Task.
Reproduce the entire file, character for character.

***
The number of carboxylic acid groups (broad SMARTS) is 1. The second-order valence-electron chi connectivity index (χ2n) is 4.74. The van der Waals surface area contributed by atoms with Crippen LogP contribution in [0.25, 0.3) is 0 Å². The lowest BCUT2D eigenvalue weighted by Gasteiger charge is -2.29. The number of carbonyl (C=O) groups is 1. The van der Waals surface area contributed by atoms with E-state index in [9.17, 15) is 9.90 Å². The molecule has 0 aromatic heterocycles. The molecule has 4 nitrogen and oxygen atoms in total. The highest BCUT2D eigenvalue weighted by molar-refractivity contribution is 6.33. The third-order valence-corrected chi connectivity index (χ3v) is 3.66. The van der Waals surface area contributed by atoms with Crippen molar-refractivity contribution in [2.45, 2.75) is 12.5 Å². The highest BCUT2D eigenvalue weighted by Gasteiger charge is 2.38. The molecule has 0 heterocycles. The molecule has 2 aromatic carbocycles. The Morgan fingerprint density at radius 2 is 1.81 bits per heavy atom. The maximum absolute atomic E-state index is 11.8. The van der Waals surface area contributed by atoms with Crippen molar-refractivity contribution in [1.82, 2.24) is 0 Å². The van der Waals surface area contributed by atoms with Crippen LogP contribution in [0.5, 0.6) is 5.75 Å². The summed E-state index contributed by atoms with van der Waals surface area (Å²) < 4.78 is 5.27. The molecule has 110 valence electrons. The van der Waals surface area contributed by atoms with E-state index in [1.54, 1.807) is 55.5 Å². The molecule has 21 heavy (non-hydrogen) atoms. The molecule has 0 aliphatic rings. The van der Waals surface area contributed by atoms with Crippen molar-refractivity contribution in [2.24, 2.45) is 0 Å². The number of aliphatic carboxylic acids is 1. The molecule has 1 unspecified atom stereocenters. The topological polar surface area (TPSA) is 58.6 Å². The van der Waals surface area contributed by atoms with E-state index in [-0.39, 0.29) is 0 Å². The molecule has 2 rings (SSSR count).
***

The number of carboxylic acid groups (broad SMARTS) is 1. The second-order valence-electron chi connectivity index (χ2n) is 4.74. The van der Waals surface area contributed by atoms with Crippen LogP contribution in [0.25, 0.3) is 0 Å². The lowest BCUT2D eigenvalue weighted by Gasteiger charge is -2.29. The number of carbonyl (C=O) groups is 1. The van der Waals surface area contributed by atoms with E-state index in [9.17, 15) is 9.90 Å². The molecule has 0 aromatic heterocycles. The molecule has 4 nitrogen and oxygen atoms in total. The highest BCUT2D eigenvalue weighted by molar-refractivity contribution is 6.33. The third-order valence-corrected chi connectivity index (χ3v) is 3.66. The van der Waals surface area contributed by atoms with Crippen molar-refractivity contribution in [2.45, 2.75) is 12.5 Å². The highest BCUT2D eigenvalue weighted by Gasteiger charge is 2.38. The molecule has 0 heterocycles. The molecule has 2 aromatic carbocycles. The Morgan fingerprint density at radius 2 is 1.81 bits per heavy atom. The maximum absolute atomic E-state index is 11.8. The van der Waals surface area contributed by atoms with Crippen molar-refractivity contribution in [1.82, 2.24) is 0 Å². The van der Waals surface area contributed by atoms with Crippen LogP contribution in [0.5, 0.6) is 5.75 Å². The summed E-state index contributed by atoms with van der Waals surface area (Å²) < 4.78 is 5.27. The molecule has 110 valence electrons. The van der Waals surface area contributed by atoms with E-state index in [1.54, 1.807) is 55.5 Å². The molecule has 21 heavy (non-hydrogen) atoms. The molecule has 0 aliphatic rings. The van der Waals surface area contributed by atoms with Crippen molar-refractivity contribution in [2.24, 2.45) is 0 Å². The number of aliphatic carboxylic acids is 1. The molecule has 1 unspecified atom stereocenters. The topological polar surface area (TPSA) is 58.6 Å². The van der Waals surface area contributed by atoms with E-state index in [-0.39, 0.29) is 0 Å². The molecule has 2 rings (SSSR count).